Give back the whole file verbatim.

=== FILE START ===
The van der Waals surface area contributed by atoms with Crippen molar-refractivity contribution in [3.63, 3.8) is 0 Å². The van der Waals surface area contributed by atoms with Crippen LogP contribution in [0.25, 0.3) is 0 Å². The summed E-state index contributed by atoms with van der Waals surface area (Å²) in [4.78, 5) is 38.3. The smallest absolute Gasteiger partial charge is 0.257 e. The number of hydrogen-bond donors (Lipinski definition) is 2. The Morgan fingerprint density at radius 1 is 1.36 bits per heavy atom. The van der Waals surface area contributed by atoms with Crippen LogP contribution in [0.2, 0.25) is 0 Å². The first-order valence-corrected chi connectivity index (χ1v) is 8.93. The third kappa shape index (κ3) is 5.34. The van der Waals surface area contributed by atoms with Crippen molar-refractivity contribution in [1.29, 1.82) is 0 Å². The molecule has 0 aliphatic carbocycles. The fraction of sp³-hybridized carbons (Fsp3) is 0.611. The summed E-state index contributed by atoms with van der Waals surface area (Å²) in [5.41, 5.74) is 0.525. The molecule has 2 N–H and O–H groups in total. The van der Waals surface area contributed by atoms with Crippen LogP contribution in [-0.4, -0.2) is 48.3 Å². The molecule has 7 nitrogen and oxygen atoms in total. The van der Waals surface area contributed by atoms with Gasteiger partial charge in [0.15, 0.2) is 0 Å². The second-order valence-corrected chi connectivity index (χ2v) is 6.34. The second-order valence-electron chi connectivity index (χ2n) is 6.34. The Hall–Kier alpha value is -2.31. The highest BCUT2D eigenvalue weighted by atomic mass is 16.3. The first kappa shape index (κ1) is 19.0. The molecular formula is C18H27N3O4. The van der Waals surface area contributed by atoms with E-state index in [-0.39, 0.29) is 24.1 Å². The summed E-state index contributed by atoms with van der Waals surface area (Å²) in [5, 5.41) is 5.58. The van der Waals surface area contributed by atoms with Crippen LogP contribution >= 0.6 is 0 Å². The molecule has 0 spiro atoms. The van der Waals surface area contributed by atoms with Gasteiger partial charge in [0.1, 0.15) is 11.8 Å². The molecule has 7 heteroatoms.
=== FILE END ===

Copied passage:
The van der Waals surface area contributed by atoms with Crippen molar-refractivity contribution in [3.63, 3.8) is 0 Å². The van der Waals surface area contributed by atoms with Crippen LogP contribution in [0.25, 0.3) is 0 Å². The summed E-state index contributed by atoms with van der Waals surface area (Å²) in [4.78, 5) is 38.3. The smallest absolute Gasteiger partial charge is 0.257 e. The number of hydrogen-bond donors (Lipinski definition) is 2. The Morgan fingerprint density at radius 1 is 1.36 bits per heavy atom. The van der Waals surface area contributed by atoms with Crippen LogP contribution in [0.2, 0.25) is 0 Å². The first-order valence-corrected chi connectivity index (χ1v) is 8.93. The third kappa shape index (κ3) is 5.34. The van der Waals surface area contributed by atoms with Crippen molar-refractivity contribution in [1.29, 1.82) is 0 Å². The molecule has 0 aliphatic carbocycles. The fraction of sp³-hybridized carbons (Fsp3) is 0.611. The summed E-state index contributed by atoms with van der Waals surface area (Å²) in [5.41, 5.74) is 0.525. The molecule has 2 N–H and O–H groups in total. The van der Waals surface area contributed by atoms with Crippen LogP contribution in [-0.4, -0.2) is 48.3 Å². The molecule has 7 nitrogen and oxygen atoms in total. The van der Waals surface area contributed by atoms with Gasteiger partial charge in [0.15, 0.2) is 0 Å². The second-order valence-corrected chi connectivity index (χ2v) is 6.34. The second-order valence-electron chi connectivity index (χ2n) is 6.34. The Hall–Kier alpha value is -2.31. The highest BCUT2D eigenvalue weighted by atomic mass is 16.3. The first kappa shape index (κ1) is 19.0. The molecular formula is C18H27N3O4. The van der Waals surface area contributed by atoms with E-state index in [-0.39, 0.29) is 24.1 Å². The summed E-state index contributed by atoms with van der Waals surface area (Å²) in [5, 5.41) is 5.58. The van der Waals surface area contributed by atoms with Crippen LogP contribution >= 0.6 is 0 Å². The molecule has 0 spiro atoms. The van der Waals surface area contributed by atoms with Gasteiger partial charge in [0.1, 0.15) is 11.8 Å². The molecule has 7 heteroatoms.